There was some good news today for New York City high school students interested in computers — the city’s Department of Education announced it would spend $1 million in public and private money to train 120 teachers in computer science and coding. Dozens of new computer science classes taught by newly trained teachers will open in high schools across the city next fall, and Chancellor Dennis Walcott said they would eventually expand to elementary and middle schools.
That’s exactly the kinds of hands-on exposure to real-world jobs that is lacking in thousands of school districts across the country. As the first editorial in our science and math series noted on Sunday, only 19 percent of American high school students have taken a computer science course. Many students who might have excellent coding abilities are never exposed to the subject, missing out on promising career paths.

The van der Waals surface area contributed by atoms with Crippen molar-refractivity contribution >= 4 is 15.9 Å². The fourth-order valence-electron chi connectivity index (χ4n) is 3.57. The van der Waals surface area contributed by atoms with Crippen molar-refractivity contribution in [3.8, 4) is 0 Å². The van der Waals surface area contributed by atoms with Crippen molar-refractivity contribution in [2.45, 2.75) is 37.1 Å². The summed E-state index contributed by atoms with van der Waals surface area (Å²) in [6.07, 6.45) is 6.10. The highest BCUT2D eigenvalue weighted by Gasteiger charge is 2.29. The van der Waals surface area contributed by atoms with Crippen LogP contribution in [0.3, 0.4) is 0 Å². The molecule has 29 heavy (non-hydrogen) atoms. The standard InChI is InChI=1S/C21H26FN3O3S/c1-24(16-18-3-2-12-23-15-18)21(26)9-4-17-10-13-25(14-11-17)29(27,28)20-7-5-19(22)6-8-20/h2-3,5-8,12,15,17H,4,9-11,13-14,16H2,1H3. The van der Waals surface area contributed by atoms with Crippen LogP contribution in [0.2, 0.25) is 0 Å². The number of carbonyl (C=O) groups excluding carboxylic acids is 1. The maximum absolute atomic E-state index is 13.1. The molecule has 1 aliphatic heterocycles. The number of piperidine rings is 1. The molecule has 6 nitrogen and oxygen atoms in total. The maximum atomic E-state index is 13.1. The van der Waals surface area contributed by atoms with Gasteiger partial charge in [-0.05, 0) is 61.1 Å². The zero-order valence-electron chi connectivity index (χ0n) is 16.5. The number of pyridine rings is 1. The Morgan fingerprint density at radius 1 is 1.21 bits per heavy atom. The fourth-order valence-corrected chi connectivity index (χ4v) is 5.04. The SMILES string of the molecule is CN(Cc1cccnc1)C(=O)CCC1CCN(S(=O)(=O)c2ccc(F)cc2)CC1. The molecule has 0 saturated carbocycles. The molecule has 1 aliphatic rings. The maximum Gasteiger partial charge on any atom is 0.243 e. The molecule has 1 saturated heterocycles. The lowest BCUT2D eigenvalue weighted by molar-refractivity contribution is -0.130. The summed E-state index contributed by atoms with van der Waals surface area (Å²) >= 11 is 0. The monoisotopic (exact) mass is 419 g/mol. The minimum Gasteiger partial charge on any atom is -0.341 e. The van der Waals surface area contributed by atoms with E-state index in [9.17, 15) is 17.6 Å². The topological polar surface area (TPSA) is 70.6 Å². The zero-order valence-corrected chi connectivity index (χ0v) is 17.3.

That’s often because teachers themselves have no idea how to write a computer program. Many educators who commented on the editorial said they wanted better preparation for the math and science courses they teach.
“I know firsthand that underprepared teachers is a HUGE issue,” wrote Beth Z., a math teacher in Alaska. “We have a ‘math’ teacher right now who majored in HISTORY. How do you get people who major in mathematics to go into teaching? The job is often thankless and quite stressful. Plus, other people are always telling you how to do your job.”
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